I would like to mow my yard, but I don't have the heart to do that after seeing bees magnetically drawn to a weed that seems enormously more appealing to them than any other plant I've seen. (Perhaps cultivating that weed might help reverse the dwindling bee population. Once that plant appeared in my area, the number of bees exploded. In past years, I could go months without seeing a bee during summertime, but now I can hear thousands happily buzzing away.) By the way, I wasn't stung once, but I often was years ago when I thought the presence of a bee was a good excuse to swat it. A connection to karma?
Once you live in peace and harmony with others, including animals, you have a desire to help them, not hurt them. You don't think you are superior just because you're human, have an M.D. or Ph.D. after your name, or because you're a member of a race you think is superior. Racist denigration is done by people who can't feel good about themselves without putting others down. If they cannot rise up in absolute terms of achievement, they try to rise up in relative terms: put others down, so they seem higher. (See chapter 14 in Institutional Violence: Devaluing Others to Enhance Our Self-Esteem: A Moral Phenomenonology of Racism.)
This suggests that elevating self-esteem and self-confidence might help eradicate one of the roots of racism. However, it is important to know that self-esteem and arrogance are not synonymous. Self-esteem refers to a genuine, justified self-confidence that arises from confidence in one's abilities, not one's imagined abilities, and not from arrogantly thinking one is good, great, or capable when one is not. Pride means taking pleasure or satisfaction in an achievement, or a realistic sense of one's proper dignity or value. This justified self-respect is markedly different from arrogance that manifests when people make claims to unwarranted achievement, capabilities, or importance.
Thus, in discussing self-esteem, I am not referring to the current pop culture phenomenon of boosting self-esteem in kids by giving unearned grades, awards, trophies, and praise. When such feedback is not justified, it does nothing but fuel the fires of arrogance and entitlement. Frankly, it is one reason why American students are falling behind those in other nations. When you think you're great, why lift a finger? Why burn the midnight oil? Why go the extra mile? Why work hard when Americans are constitutionally guaranteed the right to greatness and superiority?
History demonstrates that entitlement can also catalyze racism. When leaders in one race devalue other races, subjugating and even killing them is easier for them to justify. Great Britain is now a relatively peaceful, civilized country very cognizant of human rights except for lingering imperialism, but past British leaders left a shockingly sordid wake of destruction around the globe, killing and virtually enslaving so many people—even children—that they left today's most feared terrorists in the dust in terms of inflicting suffering and death, as I discussed in another article in a section entitled Not-so-great Britain.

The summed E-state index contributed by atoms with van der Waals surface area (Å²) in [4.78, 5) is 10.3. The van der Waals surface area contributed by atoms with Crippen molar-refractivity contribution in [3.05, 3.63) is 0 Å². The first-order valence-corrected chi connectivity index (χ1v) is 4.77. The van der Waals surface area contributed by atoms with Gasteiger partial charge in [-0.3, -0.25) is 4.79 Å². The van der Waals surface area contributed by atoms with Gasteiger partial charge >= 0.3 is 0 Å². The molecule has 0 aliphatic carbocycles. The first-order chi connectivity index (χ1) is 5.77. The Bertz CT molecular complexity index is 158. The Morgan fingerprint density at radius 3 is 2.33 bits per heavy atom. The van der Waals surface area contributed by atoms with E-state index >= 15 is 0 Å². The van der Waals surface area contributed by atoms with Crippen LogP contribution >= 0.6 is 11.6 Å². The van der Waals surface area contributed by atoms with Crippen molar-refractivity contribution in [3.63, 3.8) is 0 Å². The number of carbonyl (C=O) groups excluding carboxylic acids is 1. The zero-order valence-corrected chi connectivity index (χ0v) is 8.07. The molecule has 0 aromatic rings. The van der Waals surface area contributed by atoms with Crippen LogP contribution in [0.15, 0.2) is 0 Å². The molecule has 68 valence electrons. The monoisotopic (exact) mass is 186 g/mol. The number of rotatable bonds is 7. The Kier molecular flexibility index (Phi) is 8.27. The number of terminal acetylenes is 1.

To put it bluntly, Great Britain kicked ass because they could, and because they knew they could get away with it. They ardently believed that might makes right. They felt entitled to take what they wanted from others, who they viewed as inferior. If you got in the way of those imperialistic racists, they would enslave or kill you.
If Great Britain replicated its past misdeeds during Bush 43's presidency, he would have included them in his Axis of Evil and bombed them into the Stone Age. Of course, Great Britain's evil past is news to most American students, who usually think the sole thing the British did wrong was to fight Americans when they sought independence and later during the War of 1812. American myopia in focus.
So what is the common denominator linking hunting, self-esteem, and entitlement with racism? If you put yourself in the shoes of others (all others, including animals), you won't hunt for “sport” (ahem!), nor will you believe that real or imagined superiority gives you the right to deprive others of their rights. You can feel good about yourself without putting others down. You will be a better person, and help others lead better, happier lives. Perhaps even chickens. By the way, here is what chickens look like before Zuckerberg gets his hands on them:
The rational argument for hunting is that it helps control overpopulation (of deer, for example), but population control could be achieved by other means.
Furthermore, if killing is an ethical way to achieve population control, why is that NOT an acceptable means to control human population? The old argument is that humans are so superior to animals OF COURSE we have a right to kill them for sport, but the basis of that superiority is often a product of arrogant presumptions, not facts. When you look at the science (see my article and the many links following it), there's evidence that animals are often impressively intelligent, equaling or even surpassing the abilities of some humans in logic, math, memory, innovation, tool use, empathy, strategic decision making, and capacity for pleasure.
The real reason humans can get away with killing animals is because they think might makes right—the same justification used by Hitler, Stalin, Hirohito, murderers, rapists, and other thugs. It's not good company to be in, is it?